Urban-planning expert: 'Smart growth' needed, not sprawl

Urban-planning expert: 'Smart growth' needed, not sprawl

The push for "smart growth" — policies to curb sprawl and make urban centers more livable — took off about 20 years ago, with mixed results, an urban-planning expert says.

The policies themselves have proven valid and are common practice among planners now, said Professor Gerrit-Jan Knaap, executive director of the National Center for Smart Growth Research at the University of Maryland.

"That doesn't mean we've been extremely successful at it," said Knaap, who also taught at the University of Illinois from 1989 to 2002.

"Most planning professionals agree that we need to manage growth and get people not to drive so much, and we need to protect environmental resources. How much progress we've made in actually changing development patterns" is not so clear, he said.

Knaap will be a keynote speaker at a three-day conference that starts today at the Illini Union, hosted by the UI's Institute for Sustainability, Energy and Environment.

Each year, the institute organizes an event featuring top national and international scientists, policy experts and industry representatives to present the latest on a specific "grand world challenge." The focus this year is on "Sustainable Cities" — how to meet growing urban transportation, housing, food and water needs while making cities more resilient to climate change.

Knaap said there's been a lot of research on the basic principles of smart growth, such as creating walkable neighborhoods, promoting bicycles and mass-transit, mixing land uses, favoring redevelopment over sprawl and protecting resources.

"Twenty years of research essentially has verified that this stuff makes good sense. It results in people walking more, it results in people driving less, which provides environmental and social benefits," he said. "All that we presumed to be true in 1990 has largely proven to be true."

But he added, "sprawl isn't over."

To work, smart growth requires "political leadership," Knaap said, as well as planning, investments in pedestrian and bicycle infrastructure, and some containment on sprawl in order to make places within current city boundaries more viable.

"The biggest challenges are still political," he said. "Land-use decisions are made in a political environment." There's also still a strong preference for single-occupancy vehicles and single-family homes, he said.

 

'Sustainable cities'

Smart-growth principles have taken hold in cities big and small, as it can be done at different scales, he said."Downtown Champaign looked fabulous the last time I saw it. That's smart growth success," Knaap said. The commercial area along North Prospect Avenue, not so much, he said.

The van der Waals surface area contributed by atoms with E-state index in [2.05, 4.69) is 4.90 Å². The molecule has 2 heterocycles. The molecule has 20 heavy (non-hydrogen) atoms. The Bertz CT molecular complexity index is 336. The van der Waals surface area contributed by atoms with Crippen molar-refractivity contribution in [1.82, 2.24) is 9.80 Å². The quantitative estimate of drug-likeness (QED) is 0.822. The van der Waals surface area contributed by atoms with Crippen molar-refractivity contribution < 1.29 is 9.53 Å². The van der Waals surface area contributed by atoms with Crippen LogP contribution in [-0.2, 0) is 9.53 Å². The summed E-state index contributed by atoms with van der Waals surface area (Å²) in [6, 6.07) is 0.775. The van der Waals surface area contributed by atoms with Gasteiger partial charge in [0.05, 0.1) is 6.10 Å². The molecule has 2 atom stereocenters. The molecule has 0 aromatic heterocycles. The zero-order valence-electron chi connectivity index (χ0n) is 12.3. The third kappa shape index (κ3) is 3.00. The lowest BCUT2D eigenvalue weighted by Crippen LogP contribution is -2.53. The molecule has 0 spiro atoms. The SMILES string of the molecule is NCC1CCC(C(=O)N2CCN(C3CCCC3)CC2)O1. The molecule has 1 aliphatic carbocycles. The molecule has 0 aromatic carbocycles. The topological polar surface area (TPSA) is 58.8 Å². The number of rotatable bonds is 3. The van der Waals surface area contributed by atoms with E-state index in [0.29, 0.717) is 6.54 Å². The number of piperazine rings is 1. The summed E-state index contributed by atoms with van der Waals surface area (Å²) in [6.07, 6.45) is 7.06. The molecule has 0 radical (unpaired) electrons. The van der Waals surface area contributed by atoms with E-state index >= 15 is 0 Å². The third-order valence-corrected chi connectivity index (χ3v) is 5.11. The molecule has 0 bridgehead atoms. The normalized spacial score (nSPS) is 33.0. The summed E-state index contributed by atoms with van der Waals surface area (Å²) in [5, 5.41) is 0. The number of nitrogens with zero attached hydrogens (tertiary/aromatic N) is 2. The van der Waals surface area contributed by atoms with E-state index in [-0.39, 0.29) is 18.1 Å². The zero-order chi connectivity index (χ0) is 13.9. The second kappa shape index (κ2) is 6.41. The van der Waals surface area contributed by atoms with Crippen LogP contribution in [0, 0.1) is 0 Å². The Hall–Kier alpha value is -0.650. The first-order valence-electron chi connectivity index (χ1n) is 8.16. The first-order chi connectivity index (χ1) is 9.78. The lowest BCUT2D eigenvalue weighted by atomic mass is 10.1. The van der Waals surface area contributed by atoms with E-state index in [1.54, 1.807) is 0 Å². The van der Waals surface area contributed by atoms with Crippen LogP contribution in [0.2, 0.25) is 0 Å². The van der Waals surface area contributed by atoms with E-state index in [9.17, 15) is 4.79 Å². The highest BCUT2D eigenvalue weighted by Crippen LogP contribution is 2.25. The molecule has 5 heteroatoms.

Knaap got interested in the topic growing up in Oregon, which adopted smart-growth principles before they got their name.

Oregon and Maryland remain at the forefront of the smart-growth movement, he said, while the Midwest "isn't particularly known for its progressive land-use policies."

California is also a leader, using smart growth principles to combat climate change. But there is still sprawl in all of those states, he said.

Knaap said the movement now focuses on "sustainable cities."

"Smart growth is still valid, but we haven't gone far enough, and we now face new challenges that back in the 1990s we weren't worried about," such as climate change, public health and equitable development to ensure social mobility, he said.

Knaap will deliver the opening keynote at 5:15 p.m. today.

 

What's on tap

In all, two dozen experts and a government panel will explore the next steps to building sustainable cities. Events include:

— Noon Thursday: A keynote address by Bobby Hambrick, founder and CEO of Peoria-based AutonomouStuff, a leader in the automotive and technology industry. He will discuss automated vehicles and how they are going to be on the streets "sooner than you think."

— 5:35 p.m. Thursday: The signing of a joint commitment to "shared resilience to climate change" by UI Chancellor Robert Jones, Champaign Mayor Deb Feinen and Urbana City Council member Bill Brown, followed by a panel discussion.

— 12:15 p.m. Friday: A lunchtime keynote from Brian Stone, professor of city and regional planning at Georgia Tech, on "Fires, Floods, and Frappaccinos: Planning for Climate Change in the Age of the Anthropocene."

The event is open to the public, with registration closing at noon today. To register, go to sustainability.illinois.edu and click on "events."

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